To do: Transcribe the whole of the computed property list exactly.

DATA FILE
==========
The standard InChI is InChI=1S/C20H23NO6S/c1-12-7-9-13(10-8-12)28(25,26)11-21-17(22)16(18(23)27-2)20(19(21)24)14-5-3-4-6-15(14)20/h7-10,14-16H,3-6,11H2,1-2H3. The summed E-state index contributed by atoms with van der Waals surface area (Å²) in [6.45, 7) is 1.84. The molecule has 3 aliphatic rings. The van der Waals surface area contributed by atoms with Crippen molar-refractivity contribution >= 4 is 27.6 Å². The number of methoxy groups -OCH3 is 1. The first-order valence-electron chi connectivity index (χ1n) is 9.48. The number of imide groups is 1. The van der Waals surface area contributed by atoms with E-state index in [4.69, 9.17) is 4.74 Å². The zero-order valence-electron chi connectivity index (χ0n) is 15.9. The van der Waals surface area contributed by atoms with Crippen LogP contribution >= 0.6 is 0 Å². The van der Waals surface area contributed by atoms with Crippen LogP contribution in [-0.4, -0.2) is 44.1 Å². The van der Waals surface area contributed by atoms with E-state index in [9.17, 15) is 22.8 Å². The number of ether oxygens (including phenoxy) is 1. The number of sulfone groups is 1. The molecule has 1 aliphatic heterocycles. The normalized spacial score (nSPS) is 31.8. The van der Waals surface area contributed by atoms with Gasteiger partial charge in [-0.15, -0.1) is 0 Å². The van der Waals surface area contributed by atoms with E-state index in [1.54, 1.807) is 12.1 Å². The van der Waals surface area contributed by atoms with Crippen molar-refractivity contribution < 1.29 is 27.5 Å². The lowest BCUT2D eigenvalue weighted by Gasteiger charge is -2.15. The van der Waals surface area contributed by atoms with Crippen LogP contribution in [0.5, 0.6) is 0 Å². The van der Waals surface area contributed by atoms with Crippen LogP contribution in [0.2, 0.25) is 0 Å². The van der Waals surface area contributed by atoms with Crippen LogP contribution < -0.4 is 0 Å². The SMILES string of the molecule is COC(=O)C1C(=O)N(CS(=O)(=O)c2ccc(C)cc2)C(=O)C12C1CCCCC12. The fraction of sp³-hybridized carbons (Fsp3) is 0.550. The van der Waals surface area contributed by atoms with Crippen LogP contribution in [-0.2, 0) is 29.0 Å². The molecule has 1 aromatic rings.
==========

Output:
The standard InChI is InChI=1S/C20H23NO6S/c1-12-7-9-13(10-8-12)28(25,26)11-21-17(22)16(18(23)27-2)20(19(21)24)14-5-3-4-6-15(14)20/h7-10,14-16H,3-6,11H2,1-2H3. The summed E-state index contributed by atoms with van der Waals surface area (Å²) in [6.45, 7) is 1.84. The molecule has 3 aliphatic rings. The van der Waals surface area contributed by atoms with Crippen molar-refractivity contribution >= 4 is 27.6 Å². The number of methoxy groups -OCH3 is 1. The first-order valence-electron chi connectivity index (χ1n) is 9.48. The number of imide groups is 1. The van der Waals surface area contributed by atoms with E-state index in [4.69, 9.17) is 4.74 Å². The zero-order valence-electron chi connectivity index (χ0n) is 15.9. The van der Waals surface area contributed by atoms with Crippen LogP contribution >= 0.6 is 0 Å². The van der Waals surface area contributed by atoms with Crippen LogP contribution in [-0.4, -0.2) is 44.1 Å². The van der Waals surface area contributed by atoms with E-state index in [9.17, 15) is 22.8 Å². The number of ether oxygens (including phenoxy) is 1. The number of sulfone groups is 1. The molecule has 1 aliphatic heterocycles. The normalized spacial score (nSPS) is 31.8. The van der Waals surface area contributed by atoms with Gasteiger partial charge in [-0.15, -0.1) is 0 Å². The van der Waals surface area contributed by atoms with E-state index in [1.54, 1.807) is 12.1 Å². The van der Waals surface area contributed by atoms with Crippen molar-refractivity contribution < 1.29 is 27.5 Å². The lowest BCUT2D eigenvalue weighted by Gasteiger charge is -2.15. The van der Waals surface area contributed by atoms with Crippen LogP contribution in [0.5, 0.6) is 0 Å². The van der Waals surface area contributed by atoms with Crippen LogP contribution in [0.2, 0.25) is 0 Å². The van der Waals surface area contributed by atoms with Crippen LogP contribution < -0.4 is 0 Å². The SMILES string of the molecule is COC(=O)C1C(=O)N(CS(=O)(=O)c2ccc(C)cc2)C(=O)C12C1CCCCC12. The fraction of sp³-hybridized carbons (Fsp3) is 0.550. The van der Waals surface area contributed by atoms with Crippen LogP contribution in [-0.2, 0) is 29.0 Å². The molecule has 1 aromatic rings.